If you were a fan of the dot com bubble, you would either have made a fortune or lost one, depending on where you placed your bets and when you walked out of the casino after encashment. Similarly, in mid caps where I did theme based buying (land bank of old mills etc), a couple of them gave me big returns and the rest just bombed or vanished. At the point of analyses, all of them were equally bad and the bets were uniformly placed. Just a matter of luck that the greater fool theory worked in two and failed in eight instances. Someone who tracked me and happened to pick one of the two winners made very big money, many who picked up one or two of the eight, lost all and on the average, I made it fine. Better than the market, but not spectacular.
I know if I pick up high quality stocks where the companies will continue to do well with reasonable profits over the next ten years or so, my downside is limited. However, if these stocks are well discovered and talked about, the prices are bound to be high at the entry point and my returns will be nothing to write home about. Yes, I will sleep peacefully, with perhaps a minimal risk of loss of capital, but nothing spectacular to look forward to. For that, I have to get in on the ground floor before someone else does and place my bets.
Gold is a classic case of luck and timing. If we did some rational analysis, we will not consider investing in gold at all. I would rather invest in copper or aluminium since these metals have some use and value. Gold is purely for jewellery and value is based on fear and the strength of the rupee against the dollar. The last twelve years saw an unprecedented bull run in gold. Your experience depends on when you got in and got out. Skill and knowledge would have kept you out of gold altogether.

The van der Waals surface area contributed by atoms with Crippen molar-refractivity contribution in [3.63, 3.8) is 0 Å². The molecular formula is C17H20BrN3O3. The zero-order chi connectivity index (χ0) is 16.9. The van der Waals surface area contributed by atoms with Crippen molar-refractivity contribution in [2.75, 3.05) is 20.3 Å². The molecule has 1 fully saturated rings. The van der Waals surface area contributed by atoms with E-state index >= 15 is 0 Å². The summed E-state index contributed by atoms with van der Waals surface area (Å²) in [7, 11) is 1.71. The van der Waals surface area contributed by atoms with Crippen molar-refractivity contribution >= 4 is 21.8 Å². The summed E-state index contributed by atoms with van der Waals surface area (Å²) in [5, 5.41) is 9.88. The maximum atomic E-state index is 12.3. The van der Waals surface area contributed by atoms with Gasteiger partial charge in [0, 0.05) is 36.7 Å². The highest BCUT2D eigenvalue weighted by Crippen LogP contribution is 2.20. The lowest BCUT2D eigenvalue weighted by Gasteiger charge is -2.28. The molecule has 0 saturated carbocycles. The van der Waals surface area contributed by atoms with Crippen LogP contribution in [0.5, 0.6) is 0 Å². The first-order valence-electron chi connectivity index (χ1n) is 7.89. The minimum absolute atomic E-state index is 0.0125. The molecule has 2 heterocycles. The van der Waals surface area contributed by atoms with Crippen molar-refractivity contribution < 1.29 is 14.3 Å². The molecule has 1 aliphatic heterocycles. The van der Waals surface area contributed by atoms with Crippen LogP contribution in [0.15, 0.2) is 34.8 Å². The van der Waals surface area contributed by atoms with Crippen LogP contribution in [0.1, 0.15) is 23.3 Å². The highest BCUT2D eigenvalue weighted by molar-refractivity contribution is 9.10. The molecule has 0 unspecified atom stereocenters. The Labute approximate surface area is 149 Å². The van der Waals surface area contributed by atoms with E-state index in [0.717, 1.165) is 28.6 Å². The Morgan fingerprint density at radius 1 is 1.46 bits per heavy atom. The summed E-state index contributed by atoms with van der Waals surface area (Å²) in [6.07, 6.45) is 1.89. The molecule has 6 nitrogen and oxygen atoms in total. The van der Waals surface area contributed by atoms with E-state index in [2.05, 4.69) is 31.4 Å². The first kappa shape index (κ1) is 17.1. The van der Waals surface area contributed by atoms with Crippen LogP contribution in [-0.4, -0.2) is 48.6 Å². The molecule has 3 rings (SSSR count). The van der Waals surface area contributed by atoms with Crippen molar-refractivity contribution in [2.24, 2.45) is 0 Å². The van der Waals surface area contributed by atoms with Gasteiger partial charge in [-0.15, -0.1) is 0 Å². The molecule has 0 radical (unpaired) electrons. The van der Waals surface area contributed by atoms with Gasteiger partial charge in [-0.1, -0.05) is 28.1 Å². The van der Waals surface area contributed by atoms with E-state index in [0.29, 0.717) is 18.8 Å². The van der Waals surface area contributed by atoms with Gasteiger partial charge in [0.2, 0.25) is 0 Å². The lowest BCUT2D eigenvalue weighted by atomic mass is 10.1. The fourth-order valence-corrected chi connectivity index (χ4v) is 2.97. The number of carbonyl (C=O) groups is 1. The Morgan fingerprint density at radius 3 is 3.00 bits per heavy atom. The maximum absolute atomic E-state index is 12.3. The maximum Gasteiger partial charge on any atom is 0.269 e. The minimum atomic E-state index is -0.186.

If you want to beat the market, you have to be either lucky with direct equities or brilliant at timing. If you are in mutual funds, you will average out. If you are in theme funds, your luck of timing would decide the returns. If you take an index ETF you will be in line with the market. Some diversified funds have comfortably beaten the market so again your choices expand. In choosing a mutual fund, you are forced to fall back on past performance, which is a pointless exercise. Rather choose a good high quality fund house and expect average to above average returns as compared to its peers.
In our search to preserve capital and create wealth, our search for avenues that will help us to beat inflation demands a lot of thought and effort. Simply believing in homilies like “equities beat inflation” or saying about land that “they don’t make more land” etc is pointless. We have to spend time understanding what each asset class can do. How do prices behave and what in general impact prices of asset classes. We can never perfect it the level of predicting or forecasting individual stock or land prices, but we will go in with our eyes open. This means having to spend time and effort in studying the assets that our money will buy into. Whilst it is not possible for most of us to go in to finer details, it will be a good starting point to ask “what can go wrong with the investment?”. Once we understand all (or at least most of them) the risks, then we are better equipped to handle our money.
Yes, sometimes we could get lucky like the ‘hare’ in Katha. Generally, the tortoise lives longer and wins the big races. We will make better investors if we focus more on understanding where we stand to lose rather than pick winners in 100 meter races every day. The harder one works at it, there is more likelihood of getting luckier. The key to spotting opportunities lies in understanding risks. Without understanding risks, we come down to a throw of the dice.